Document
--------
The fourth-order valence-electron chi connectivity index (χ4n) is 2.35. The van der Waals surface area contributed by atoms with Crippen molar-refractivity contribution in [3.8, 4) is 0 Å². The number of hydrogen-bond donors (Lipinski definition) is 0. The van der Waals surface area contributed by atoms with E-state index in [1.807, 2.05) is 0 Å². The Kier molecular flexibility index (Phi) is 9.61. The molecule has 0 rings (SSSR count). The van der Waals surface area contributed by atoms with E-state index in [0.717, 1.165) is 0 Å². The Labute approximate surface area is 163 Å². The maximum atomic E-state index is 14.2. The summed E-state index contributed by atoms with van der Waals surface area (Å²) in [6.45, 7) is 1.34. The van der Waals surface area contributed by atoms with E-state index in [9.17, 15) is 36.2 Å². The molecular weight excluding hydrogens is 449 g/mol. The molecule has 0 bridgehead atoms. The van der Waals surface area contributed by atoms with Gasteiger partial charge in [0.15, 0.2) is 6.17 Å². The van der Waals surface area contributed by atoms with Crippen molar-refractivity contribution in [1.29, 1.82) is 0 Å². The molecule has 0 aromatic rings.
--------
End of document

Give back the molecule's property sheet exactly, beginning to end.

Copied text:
The fourth-order valence-electron chi connectivity index (χ4n) is 2.35. The van der Waals surface area contributed by atoms with Crippen molar-refractivity contribution in [3.8, 4) is 0 Å². The number of hydrogen-bond donors (Lipinski definition) is 0. The van der Waals surface area contributed by atoms with E-state index in [1.807, 2.05) is 0 Å². The Kier molecular flexibility index (Phi) is 9.61. The molecule has 0 rings (SSSR count). The van der Waals surface area contributed by atoms with E-state index in [0.717, 1.165) is 0 Å². The Labute approximate surface area is 163 Å². The maximum atomic E-state index is 14.2. The summed E-state index contributed by atoms with van der Waals surface area (Å²) in [6.45, 7) is 1.34. The van der Waals surface area contributed by atoms with E-state index in [9.17, 15) is 36.2 Å². The molecular weight excluding hydrogens is 449 g/mol. The molecule has 0 bridgehead atoms. The van der Waals surface area contributed by atoms with Gasteiger partial charge in [0.15, 0.2) is 6.17 Å². The van der Waals surface area contributed by atoms with Crippen molar-refractivity contribution in [1.29, 1.82) is 0 Å². The molecule has 0 aromatic rings.